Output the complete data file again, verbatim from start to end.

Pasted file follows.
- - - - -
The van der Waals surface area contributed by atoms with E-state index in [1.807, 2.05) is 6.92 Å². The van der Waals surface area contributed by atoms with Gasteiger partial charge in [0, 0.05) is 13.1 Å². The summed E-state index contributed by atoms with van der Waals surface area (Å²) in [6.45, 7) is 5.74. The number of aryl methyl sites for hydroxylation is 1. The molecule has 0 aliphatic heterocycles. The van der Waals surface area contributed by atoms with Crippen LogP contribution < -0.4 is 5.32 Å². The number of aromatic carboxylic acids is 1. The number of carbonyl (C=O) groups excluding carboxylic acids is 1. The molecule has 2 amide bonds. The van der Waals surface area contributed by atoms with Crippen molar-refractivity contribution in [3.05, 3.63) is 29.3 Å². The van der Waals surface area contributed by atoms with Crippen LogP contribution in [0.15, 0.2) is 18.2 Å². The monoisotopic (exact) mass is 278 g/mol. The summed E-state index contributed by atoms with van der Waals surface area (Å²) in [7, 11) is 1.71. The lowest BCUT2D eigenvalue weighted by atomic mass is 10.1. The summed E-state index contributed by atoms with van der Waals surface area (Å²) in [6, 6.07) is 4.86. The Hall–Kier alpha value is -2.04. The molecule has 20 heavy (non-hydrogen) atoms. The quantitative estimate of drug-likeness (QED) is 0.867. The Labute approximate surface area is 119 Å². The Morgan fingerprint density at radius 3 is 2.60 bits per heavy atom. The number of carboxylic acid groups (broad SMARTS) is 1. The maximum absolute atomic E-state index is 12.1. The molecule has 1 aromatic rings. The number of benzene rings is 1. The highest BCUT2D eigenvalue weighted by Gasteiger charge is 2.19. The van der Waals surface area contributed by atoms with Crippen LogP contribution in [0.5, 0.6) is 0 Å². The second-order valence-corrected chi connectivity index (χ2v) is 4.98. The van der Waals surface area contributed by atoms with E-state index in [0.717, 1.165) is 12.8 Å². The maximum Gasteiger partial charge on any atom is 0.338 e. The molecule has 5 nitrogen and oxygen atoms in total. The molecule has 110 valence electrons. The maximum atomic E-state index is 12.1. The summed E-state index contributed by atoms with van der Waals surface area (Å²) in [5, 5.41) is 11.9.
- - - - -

The van der Waals surface area contributed by atoms with E-state index in [1.807, 2.05) is 6.92 Å². The van der Waals surface area contributed by atoms with Gasteiger partial charge in [0, 0.05) is 13.1 Å². The summed E-state index contributed by atoms with van der Waals surface area (Å²) in [6.45, 7) is 5.74. The number of aryl methyl sites for hydroxylation is 1. The molecule has 0 aliphatic heterocycles. The van der Waals surface area contributed by atoms with Crippen LogP contribution < -0.4 is 5.32 Å². The number of aromatic carboxylic acids is 1. The number of carbonyl (C=O) groups excluding carboxylic acids is 1. The molecule has 2 amide bonds. The van der Waals surface area contributed by atoms with Crippen molar-refractivity contribution in [3.05, 3.63) is 29.3 Å². The van der Waals surface area contributed by atoms with Crippen LogP contribution in [0.15, 0.2) is 18.2 Å². The monoisotopic (exact) mass is 278 g/mol. The summed E-state index contributed by atoms with van der Waals surface area (Å²) in [7, 11) is 1.71. The lowest BCUT2D eigenvalue weighted by atomic mass is 10.1. The summed E-state index contributed by atoms with van der Waals surface area (Å²) in [6, 6.07) is 4.86. The Hall–Kier alpha value is -2.04. The molecule has 20 heavy (non-hydrogen) atoms. The quantitative estimate of drug-likeness (QED) is 0.867. The Labute approximate surface area is 119 Å². The Morgan fingerprint density at radius 3 is 2.60 bits per heavy atom. The number of carboxylic acid groups (broad SMARTS) is 1. The maximum absolute atomic E-state index is 12.1. The molecule has 1 aromatic rings. The number of benzene rings is 1. The highest BCUT2D eigenvalue weighted by Gasteiger charge is 2.19. The van der Waals surface area contributed by atoms with Crippen LogP contribution in [0.5, 0.6) is 0 Å². The second-order valence-corrected chi connectivity index (χ2v) is 4.98. The van der Waals surface area contributed by atoms with E-state index in [0.717, 1.165) is 12.8 Å². The maximum Gasteiger partial charge on any atom is 0.338 e. The molecule has 5 nitrogen and oxygen atoms in total. The molecule has 110 valence electrons. The maximum atomic E-state index is 12.1. The summed E-state index contributed by atoms with van der Waals surface area (Å²) in [5, 5.41) is 11.9.